Read Part 1. Read Part 2.
I’m nothing if not a sucka for a DVD workout series.
Billy Blanks ensnared me with his Tae Bo VHS series in the late 1990s. I kicked and punched the shit out of the air as the spandex-wrapped muscle sandwich named Blanks called out explosive fight moves. Wapow!
I switched to the gym and running for all of the early 2000s, joining the cheapest gym I could find as I toiled as a barely-paid newslady in Chicago’s Southland: Women’s Workout World.
Within the gym’s late 1980s aqua, pink and neon walls I kickboxed under the tutelage of the Asian Richard Simmons at my gym’s location in Chicago. South of the city, in Tinley Park, Ill. a different male instructor sweat profusely as an overly enthusiastic woman, always front and center, shouted guttural “HUHs!” to the beat.
My early inclination toward video re-emerged in the mid 00s, but this time, it was “The Firm,” with that stupid step-up stool and squishy balls. Yes, I wrote “squishy balls.” It wasn’t your imagination.
I started doing Windsor Pilates ahead of an ’06 Mexico vacation. As my muscle tone and metabolism had yet to be decimated from growing humans, pilates toned my so-called “power-house” – ie, my core, with ease.
Along this VHS and DVD journey stretching over the course of a decade, other programs hit the slush pile hard. Denise Austin. It’s not personal, it’s her voice. It’s like she’s doing a bad wind impersonation. Jillian Michaels I can tolerate despite her bullyish persona. But all that damn jumping after two kids? PASS.
NEVER MIND WHY.
Inspired by my older sister’s post-baby body, “I’m getting my body back” – workout-campaigns, “Turbo Jam” was the next workout program I’d come to love.
That’s where I met Chalene Johnson, the workout sorceress who changed my DVD fitness game forever.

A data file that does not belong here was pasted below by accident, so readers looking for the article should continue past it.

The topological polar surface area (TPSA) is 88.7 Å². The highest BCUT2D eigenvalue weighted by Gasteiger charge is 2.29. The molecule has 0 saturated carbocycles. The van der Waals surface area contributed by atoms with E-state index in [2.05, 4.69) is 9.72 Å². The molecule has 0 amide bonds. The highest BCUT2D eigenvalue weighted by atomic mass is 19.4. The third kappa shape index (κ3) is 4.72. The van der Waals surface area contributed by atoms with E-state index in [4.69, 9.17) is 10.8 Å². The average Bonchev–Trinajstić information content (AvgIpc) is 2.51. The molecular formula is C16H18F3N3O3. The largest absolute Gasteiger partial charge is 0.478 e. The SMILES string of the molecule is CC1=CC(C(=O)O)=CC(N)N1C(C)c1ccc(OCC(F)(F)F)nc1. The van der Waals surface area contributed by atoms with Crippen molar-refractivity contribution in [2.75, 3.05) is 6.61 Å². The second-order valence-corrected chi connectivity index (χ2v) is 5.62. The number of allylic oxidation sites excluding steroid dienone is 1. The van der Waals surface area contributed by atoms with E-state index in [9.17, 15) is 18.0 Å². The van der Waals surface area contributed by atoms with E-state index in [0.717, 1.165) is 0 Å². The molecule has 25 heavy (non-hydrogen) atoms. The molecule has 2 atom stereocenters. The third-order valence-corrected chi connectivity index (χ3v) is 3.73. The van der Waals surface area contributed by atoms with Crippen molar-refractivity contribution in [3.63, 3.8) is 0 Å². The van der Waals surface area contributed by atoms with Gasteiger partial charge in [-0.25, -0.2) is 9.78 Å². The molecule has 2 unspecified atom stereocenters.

There was just something about that Chalene. Cheesy? Check. Perky? Check.
These traits should, in theory, annoy. Chalene could get away with it, though.
Her sweat-inducing workouts melted my wine and cookie calories away. My world-weary ears ate up her encouraging mantras.
For years I’ve interspersed running and Turbo Jamming on my own various fitness crusades.
Alas, the DVDs became scratched from frequent use and busy little-people hands.
In January, I hurt myself running. Hell, I could hardly walk without pain.
What. Now. ?.
Chalene! Chalene will have the answer!
Her latest series is Piyo, a combination of yoga and Pilates and cardio and stretches.
Around my birthday, in January, or at some point during the full 30 days I celebrate my birthday every year, I bought the basic nine-workout series for $75.
Like a kid on Christmas morn, I opened the Amazon package, Laila by my side.
We were immediately accosted by the image of a Piyo devotee with a six-pack.
“Laila,” I said pointing to the mesmerizing abs, “Mommy’s going to get strong.”
A horrified look crossed her face. She started to cry.
She actually started to cry at the sight of abs!
“No. I like you just the way you are!” Laila protested, warming my heart so.
“OK, deal,” I said. “I will not get crazy abdominals.”
We both stared at the DVD woman’s abs.
Laila had a point. They were kind of, just … wrong.
I soothed her with a little reality:
“I bet she doesn’t even drink wine. BORING! Mommy won’t let you down. Mommy won’t get abs, don’t worry sweetheart!”
After reassuring my daughter that my mum tum would indeed remain intact, I employed Laila as my Piyo coach.
I instructed her to boss me in the following way every day after school:
“Mommy, do your Piyo!”
As she dutifully accepted the task, I noticed a glint of maniacal glee flash across her eyes.
We taped a two-month calendar poster up on the wall next to the TV.
Chalene, that perky sorceress, informed me I was to do Piyo six days a week for two months.
Um, I’m sorry – what?
Well, OK. If you say so Chalene. I’ll do anything you say! Your swingy pony tail has put me in a state of hypnosis!
The question was: Could I complete the task at hand?
Would my tum remain comfortable and squishy as Laila wanted?
We were about to find out.